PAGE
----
Thursday, January 31st, 2008
I’ve been in a MCT Conference this week in Sydney getting the lowdown on Windows Server 2008. I’m using my new laptop and trying to see just how much life I can get from the battery. Yesterday I got about 6 hours out of it and that was with about 4 hours of using my Vodafone VMC card too. So here’s a few tips so far on how to get battery life from it when your at a conference.
Not bad – let’s see how it goes through the day.
Tip #1 – turn the backlight down to minimal brightness – most people don’t need it up bright – the room lights are normally down low so a minimal level of brightness works well and helps extend battery life AND gives you more privacy from those around you.
Tip #2 – Turn off the wireless if you don’t need it. This seems to save quite a bit – maybe an extra hour if the above screens are to be taken seriously.
More tips later today!
Wednesday, January 16th, 2008
One of the cool things that came with my new phone is a copy of CoPilot Live v7. This software uses the inbuilt GPS antenna on the TyTn II to guide me from site to site. One of the really cool features though is that it allows my family to login to a webpage and see where I am. The blue dot below is me on the way home today. It updates my location to the website every 5 minutes.
Whats more is that via the website, my family can send me a message direct to the TyTn II screen which gives me up to 4 options to respond. Something like “What do you want for dinner?” with potential responses of “Pizza, Chinese, Indian or Thai” as big large buttons for me to quickly hit a response to them. Very nice software.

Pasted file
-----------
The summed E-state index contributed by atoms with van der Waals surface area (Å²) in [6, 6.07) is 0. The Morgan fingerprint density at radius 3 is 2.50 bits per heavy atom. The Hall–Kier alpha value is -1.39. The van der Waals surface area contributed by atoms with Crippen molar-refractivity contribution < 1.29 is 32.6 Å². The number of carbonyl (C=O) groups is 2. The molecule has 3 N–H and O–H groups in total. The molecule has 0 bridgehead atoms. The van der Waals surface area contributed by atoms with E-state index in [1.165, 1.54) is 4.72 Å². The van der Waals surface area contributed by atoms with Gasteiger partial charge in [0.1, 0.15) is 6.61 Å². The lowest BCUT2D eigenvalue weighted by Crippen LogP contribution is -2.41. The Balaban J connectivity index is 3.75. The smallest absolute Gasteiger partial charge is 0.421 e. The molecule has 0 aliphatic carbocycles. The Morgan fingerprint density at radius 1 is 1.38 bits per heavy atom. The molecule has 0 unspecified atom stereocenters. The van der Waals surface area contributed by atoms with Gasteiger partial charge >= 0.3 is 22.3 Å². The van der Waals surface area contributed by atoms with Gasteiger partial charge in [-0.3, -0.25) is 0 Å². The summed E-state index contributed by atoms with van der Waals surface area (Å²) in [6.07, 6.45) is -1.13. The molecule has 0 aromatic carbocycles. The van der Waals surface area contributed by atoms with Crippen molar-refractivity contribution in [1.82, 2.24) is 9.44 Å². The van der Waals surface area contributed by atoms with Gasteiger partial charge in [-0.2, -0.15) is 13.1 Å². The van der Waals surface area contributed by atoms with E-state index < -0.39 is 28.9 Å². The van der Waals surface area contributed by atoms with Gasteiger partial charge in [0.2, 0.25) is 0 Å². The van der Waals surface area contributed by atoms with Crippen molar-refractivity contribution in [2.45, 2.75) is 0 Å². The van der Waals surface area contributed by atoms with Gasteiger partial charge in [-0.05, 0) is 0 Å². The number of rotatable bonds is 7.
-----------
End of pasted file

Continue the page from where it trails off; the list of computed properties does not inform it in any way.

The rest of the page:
Ok- so what can be better than that? Well as an authorised user, I can create a trip via the web and then send it down to the device. Very cool for someone doing centralised control of a number of people, like service technician etc.
Tuesday, January 15th, 2008
By the look of it many people just can’t wait for SBS Cougar to be released, therefore they want to get onto Exchange 2007 right now. Let me tell you people don’t bother. Wait for SBS Cougar instead as you’ll find everything will work in the SBS way.
The SBS Blog has info on how to get Exchange 2007 into your SBS 2003 environment right now. It’s here http://blogs.technet.com/sbs/archive/2008/01/10/exchange-2007-in-an-sbs-2003-environment.aspx
However things that are not 100% clear that you need to be aware of include…
1. You will need to install a second 64bit server to host your Exchange 2007 environment. So thats an additional W2003 server license as well as the Exchange 2007 server AND Exchange 2007 CALs that you need to purchase. Oh and the hardware too.
2. If you choose to have Exchange 2003 AND 2007 working in the same SBS network then you will loose remote access to OWA, Outlook over HTTP and ExchangeActiveSync.